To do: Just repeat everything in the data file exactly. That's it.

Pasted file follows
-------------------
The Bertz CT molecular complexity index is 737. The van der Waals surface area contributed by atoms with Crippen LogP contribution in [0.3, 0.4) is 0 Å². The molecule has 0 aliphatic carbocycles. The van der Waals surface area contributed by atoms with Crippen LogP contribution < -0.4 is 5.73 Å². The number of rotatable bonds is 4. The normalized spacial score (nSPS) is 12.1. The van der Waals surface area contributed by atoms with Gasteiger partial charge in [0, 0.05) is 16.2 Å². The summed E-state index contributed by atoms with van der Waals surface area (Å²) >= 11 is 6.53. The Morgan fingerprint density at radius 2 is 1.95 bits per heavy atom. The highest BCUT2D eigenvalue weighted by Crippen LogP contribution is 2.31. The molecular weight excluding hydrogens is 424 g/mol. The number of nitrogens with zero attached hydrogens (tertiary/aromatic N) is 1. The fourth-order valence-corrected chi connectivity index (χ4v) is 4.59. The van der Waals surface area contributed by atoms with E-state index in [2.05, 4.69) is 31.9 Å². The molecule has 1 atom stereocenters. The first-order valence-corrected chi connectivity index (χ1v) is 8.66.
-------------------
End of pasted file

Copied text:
The Bertz CT molecular complexity index is 737. The van der Waals surface area contributed by atoms with Crippen LogP contribution in [0.3, 0.4) is 0 Å². The molecule has 0 aliphatic carbocycles. The van der Waals surface area contributed by atoms with Crippen LogP contribution < -0.4 is 5.73 Å². The number of rotatable bonds is 4. The normalized spacial score (nSPS) is 12.1. The van der Waals surface area contributed by atoms with Gasteiger partial charge in [0, 0.05) is 16.2 Å². The summed E-state index contributed by atoms with van der Waals surface area (Å²) >= 11 is 6.53. The Morgan fingerprint density at radius 2 is 1.95 bits per heavy atom. The highest BCUT2D eigenvalue weighted by Crippen LogP contribution is 2.31. The molecular weight excluding hydrogens is 424 g/mol. The number of nitrogens with zero attached hydrogens (tertiary/aromatic N) is 1. The fourth-order valence-corrected chi connectivity index (χ4v) is 4.59. The van der Waals surface area contributed by atoms with E-state index in [2.05, 4.69) is 31.9 Å². The molecule has 1 atom stereocenters. The first-order valence-corrected chi connectivity index (χ1v) is 8.66.